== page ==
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Object Timeline

1988

  • Work on this object began.

1991

  • Work on this object ended.

2013

  • We acquired this object.

2014

2019

  • You found it!

Via Portico d'Ottavia Vase, 1988–91

This is a Vase. It is dated 1988–91 and we acquired it in 2013. Its medium is mold-blown pâte-de-verre glass, applied resin. It is a part of the Product Design and Decorative Arts department.

Throughout his career, Gaetano Pesce has been characterized as a provocateur, always working outside the mainstream on everything from architecture and furniture to lighting and mirrors—as well as the glass pieces he created at the French glass center, CIRVA (Centre International de Recherche sur le Verre et les Arts Plastiques) in Marseille, France. Because of his fierce independence and his inquisitive, experimental process, the unconventional works he makes are often categorized as artistic creations.
Although Pesce arrived at CIRVA in 1988 with no glassmaking experience, he had no interest in accepting existing practices. Instead, he immediately began experimenting with the material, forms, and techniques. During his four years at CIRVA, he experimented with five traditional glassmaking techniques, including pâte-de-verre, the technique he modified to create Via Portico d'Ottavia, which is named after the colonnaded ancient structure in Rome. Pâte-de-verre, the French term for "glass paste," is usually brushed or tamped into a mold form. Pesce, however, chose to blow it into a mold, retaining the translucency associated with pâte-de-verre but realized in a more supple, molten, and asymmetrical shape. As with most of his designs, he engaged directly with the material. What is particularly interesting is that this work was made a couple of years after Pesce designed his iconic I Feltri armchair, a soft, upright, throne-like felt chair with a wide “floppy” collar. The forms of I Feltri and Via Portico d'Ottavia have similar, almost primeval shapes that hark back to earlier generic chairs and tripod vessels.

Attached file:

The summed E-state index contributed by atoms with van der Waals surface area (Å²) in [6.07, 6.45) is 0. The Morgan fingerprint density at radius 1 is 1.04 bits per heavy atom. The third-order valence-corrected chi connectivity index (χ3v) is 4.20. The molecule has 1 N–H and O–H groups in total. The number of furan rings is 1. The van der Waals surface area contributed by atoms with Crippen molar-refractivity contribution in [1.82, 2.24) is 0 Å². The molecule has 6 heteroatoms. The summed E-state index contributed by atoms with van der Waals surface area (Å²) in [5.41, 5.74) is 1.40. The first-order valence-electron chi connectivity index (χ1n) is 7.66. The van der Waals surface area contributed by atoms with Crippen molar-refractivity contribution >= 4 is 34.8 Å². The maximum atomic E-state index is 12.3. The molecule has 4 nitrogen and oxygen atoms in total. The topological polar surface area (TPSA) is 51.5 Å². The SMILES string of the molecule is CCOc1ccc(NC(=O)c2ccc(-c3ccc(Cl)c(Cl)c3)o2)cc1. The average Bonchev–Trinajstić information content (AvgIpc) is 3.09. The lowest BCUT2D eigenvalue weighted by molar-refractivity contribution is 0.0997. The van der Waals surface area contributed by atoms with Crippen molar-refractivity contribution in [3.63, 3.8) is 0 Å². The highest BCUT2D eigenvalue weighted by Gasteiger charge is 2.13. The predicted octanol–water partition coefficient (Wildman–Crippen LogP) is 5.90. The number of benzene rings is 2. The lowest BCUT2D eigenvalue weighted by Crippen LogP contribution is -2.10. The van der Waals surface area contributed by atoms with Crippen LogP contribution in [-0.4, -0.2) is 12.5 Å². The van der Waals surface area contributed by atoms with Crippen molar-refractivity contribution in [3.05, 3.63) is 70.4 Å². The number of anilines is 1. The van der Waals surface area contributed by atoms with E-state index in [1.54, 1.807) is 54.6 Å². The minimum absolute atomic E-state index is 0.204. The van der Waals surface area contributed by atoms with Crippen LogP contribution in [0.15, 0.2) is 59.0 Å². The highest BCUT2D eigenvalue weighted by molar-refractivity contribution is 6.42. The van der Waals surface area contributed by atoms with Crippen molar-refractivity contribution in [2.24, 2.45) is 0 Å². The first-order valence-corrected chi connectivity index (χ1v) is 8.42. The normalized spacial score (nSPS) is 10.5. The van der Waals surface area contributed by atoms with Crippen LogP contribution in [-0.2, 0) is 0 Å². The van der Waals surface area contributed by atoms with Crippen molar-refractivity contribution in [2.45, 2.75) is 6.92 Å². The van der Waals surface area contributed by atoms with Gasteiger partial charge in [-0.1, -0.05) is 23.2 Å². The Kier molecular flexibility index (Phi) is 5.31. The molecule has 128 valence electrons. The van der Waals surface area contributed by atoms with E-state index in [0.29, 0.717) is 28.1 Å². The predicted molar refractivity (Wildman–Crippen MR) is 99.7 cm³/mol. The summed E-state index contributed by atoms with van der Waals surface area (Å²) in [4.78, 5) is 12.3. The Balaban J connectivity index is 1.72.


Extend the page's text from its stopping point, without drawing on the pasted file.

At the time of proposed acquisition, the museum holds several examples of this important designer's work, ranging from his upholstered Pop-era furniture to resin production pieces from the late 20th century. Via Portico d'Ottavia would be the boldest and most experimental of his works to enter the collection.

This object was donated by Kim Eiber. It is credited Gift of Kim and Al Eiber in honor of Caroline Baumann.

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Its dimensions are

H x W x D: 39.4 x 36.8 x 34.3 cm (15 1/2 x 14 1/2 x 13 1/2 in.)

Cite this object as

Via Portico d'Ottavia Vase, 1988–91; France; mold-blown pâte-de-verre glass, applied resin; H x W x D: 39.4 x 36.8 x 34.3 cm (15 1/2 x 14 1/2 x 13 1/2 in.); Gift of Kim and Al Eiber in honor of Caroline Baumann; 2013-43-1

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<ref name=CH>{{cite web |url=https://collection.cooperhewitt.org/objects/68245549/ |title=Via Portico d'Ottavia Vase, 1988–91 |author=Cooper Hewitt, Smithsonian Design Museum |accessdate=17 February 2019 |publisher=Smithsonian Institution}}</ref>